Butchery And Meateating

Their food consists of a small number of loaves of bread together with a huge amount of meat, either boiled or roasted on charcoal or on spits. They partake of this in a cleanly but leonine fashion, raising up whole limbs in both hands and biting off the meat, while any part which is hard to tear off they cut through with a small dagger which hangs attached to their sword-sheath in its own scabbard.156

There is no doubt that meat and meat products formed a substantial part of the Celtic diet. In addition to meat itself, the marrow could be extracted from the bones, the brain and tongue from the skull, and the bones then boiled for stock. Blood would have been important both for its dietary salt content and pigs' blood for the making of black-pudding, known by the Romans as botellus.

The Celts ate a wide range of meat, including beef, mutton, pork, poultry, venison, horse, hare and

dog meat. Recent studies of Iron Age communities in Gaul show that the type of meat most frequently eaten varied with each settlement. Among the Gauls generally, pork was consistently favoured,158 though there were local preferences for beef at, for instance, Variscourt and Villeneuve (Aisne).— We have to be careful in assessing choice from the bones alone, since of course one ox will provide much more meat than one sheep or a single pig. The optimum time for butchery is when an animal achieves adulthood, which means at 3 to 4 years for beef-cattle and 2 years for a pig or sheep. But there is a great deal of evidence (see pp. 7-11) that the choice was made to utilize the living animal for work, milk or wool and to kill it only when its useful working life was over. Pigs, of course, were the exception: they both were and are raised almost solely for meat, and they would only have been spared longer than their prime culling time if they were needed for breeding. At the late La Tene site of Beauvais (Oise), where the bones were particularly well preserved, pig-bones were especially abundant, thereby making a valid study of killing-trends possible. Most of the pigs here were culled at between 1 and 2 years old. The males were slaughtered earlier than the females, partly because breeding sows would have been valued but also perhaps because the males were more aggressive and therefore troublesome to maintain.160 Other than pigs, animals were generally killed earlier than in middle or old age only in exceptional circumstances: unnecessary males, barren females or surplus young might be culled because they were not contributing to the economy. Gaulish dogs were sometimes killed for food at the optimum time for meat,161 suggesting that they were actually favoured for their flesh and not just eaten at times of food shortage. This happened at the sanctuary of Gournay, but here there could have been a ritual element in the choice of dog meat. Older horses which had been used first as working-animals were eaten, but sometimes on Gaulish sites there is evidence that they, too, were killed young for their food. At Epiais-Rhus in northern France, the skins of the horses were removed (perhaps for use as floor or bed coverings) and the good portions of meat taken.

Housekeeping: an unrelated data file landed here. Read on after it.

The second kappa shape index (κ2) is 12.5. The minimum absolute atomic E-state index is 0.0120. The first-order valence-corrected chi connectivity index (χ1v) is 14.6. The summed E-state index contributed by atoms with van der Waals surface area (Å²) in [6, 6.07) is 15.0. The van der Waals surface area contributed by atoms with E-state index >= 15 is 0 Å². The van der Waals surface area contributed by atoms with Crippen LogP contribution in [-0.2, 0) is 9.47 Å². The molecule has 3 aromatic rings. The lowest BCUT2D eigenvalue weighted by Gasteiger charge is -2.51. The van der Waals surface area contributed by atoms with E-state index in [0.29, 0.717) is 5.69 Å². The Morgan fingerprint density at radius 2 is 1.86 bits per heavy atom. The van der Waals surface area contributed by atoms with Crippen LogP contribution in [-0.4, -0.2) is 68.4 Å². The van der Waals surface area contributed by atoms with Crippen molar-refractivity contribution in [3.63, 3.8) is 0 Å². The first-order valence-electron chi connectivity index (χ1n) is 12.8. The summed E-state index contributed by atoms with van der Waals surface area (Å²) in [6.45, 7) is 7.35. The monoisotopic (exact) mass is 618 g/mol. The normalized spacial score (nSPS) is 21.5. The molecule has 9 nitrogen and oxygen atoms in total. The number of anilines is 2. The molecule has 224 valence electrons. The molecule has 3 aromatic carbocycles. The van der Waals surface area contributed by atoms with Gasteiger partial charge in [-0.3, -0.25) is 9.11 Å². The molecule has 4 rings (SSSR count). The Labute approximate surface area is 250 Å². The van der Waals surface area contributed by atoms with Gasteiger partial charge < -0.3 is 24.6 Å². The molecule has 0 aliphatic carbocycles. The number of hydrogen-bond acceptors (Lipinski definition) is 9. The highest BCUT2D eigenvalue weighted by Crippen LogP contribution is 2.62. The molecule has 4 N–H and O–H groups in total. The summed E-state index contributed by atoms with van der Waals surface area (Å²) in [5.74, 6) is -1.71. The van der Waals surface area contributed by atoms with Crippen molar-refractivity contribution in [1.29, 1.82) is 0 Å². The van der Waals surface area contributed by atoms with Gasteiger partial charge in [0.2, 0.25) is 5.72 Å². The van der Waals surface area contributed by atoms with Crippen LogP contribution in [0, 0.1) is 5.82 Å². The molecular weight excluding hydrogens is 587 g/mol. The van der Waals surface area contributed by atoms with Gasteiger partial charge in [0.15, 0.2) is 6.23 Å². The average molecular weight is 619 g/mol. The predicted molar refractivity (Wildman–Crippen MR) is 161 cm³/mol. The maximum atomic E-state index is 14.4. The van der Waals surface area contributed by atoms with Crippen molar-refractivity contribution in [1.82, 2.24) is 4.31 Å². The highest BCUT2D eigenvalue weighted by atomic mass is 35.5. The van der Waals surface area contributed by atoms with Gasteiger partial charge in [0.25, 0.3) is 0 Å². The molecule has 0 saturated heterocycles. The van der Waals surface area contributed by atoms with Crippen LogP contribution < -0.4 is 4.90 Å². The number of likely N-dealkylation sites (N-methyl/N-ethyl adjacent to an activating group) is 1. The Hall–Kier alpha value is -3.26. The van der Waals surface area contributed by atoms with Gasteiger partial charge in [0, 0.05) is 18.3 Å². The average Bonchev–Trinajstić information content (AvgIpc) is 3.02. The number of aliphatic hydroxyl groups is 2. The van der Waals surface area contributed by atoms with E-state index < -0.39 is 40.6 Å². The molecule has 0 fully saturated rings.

Figure 2.22 Bronze boar figurine, with elaborately ornamented dorsal ridge, second or first century BC, Lun9ani, Romania. Paul Jenkins.

Sheep were sometimes killed for their meat, at 2 or 3 years old. At Beauvais, some young lambs were culled, but at Hornaing (Nord) they were kept until they were 6 years old, presumably because wool production took precedence over meat provision.162 Most cattle were eventually eaten, even if they had worked first: the cows were sometimes culled younger than oxen, implying that the use of cattle for traction could have been of greater importance than milk. Clearly the cows were not being used to pull

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ploughs here. At Villeneuve-Saint-Germain, for example, some cows were slaughtered quite young.163 The southern British site of Danebury has yielded a huge number of animal bones, making it possible to gain some idea of the meat-eating habits of the community.164 Danebury people ate pork, beef, mutton and horsemeat. Pig bones were not present in large numbers, although pigs were bred on the site: many of the Danebury pigs were despatched as juveniles, with a small proportion of mature sows kept from the pot until their breeding-lives were over. Few of the abundant sheep at Danebury were killed at the time of their optimum meat-yield (2 years), but some were culled at a year, probably after they had been fattened by the spring grass. Most sheep were kept to old age for their wool. Cattle at Danebury were again mostly slaughtered only when they were too old for work. The same was true of horses, which were killed for food when they were no longer useful. Horses were eaten elsewhere in southern Britain, for instance at Ashville (Oxon.), but the practice was comparatively rare this side of the Channel.

The situation elsewhere in the south of England generally reflects the patterns seen at Danebury: sheep were often not killed for meat until they were old; the same was true for cattle, even in the Roman period when there was an increased requirement for beef and hides. Pork was not nearly as popular in pre-Roman Britain as in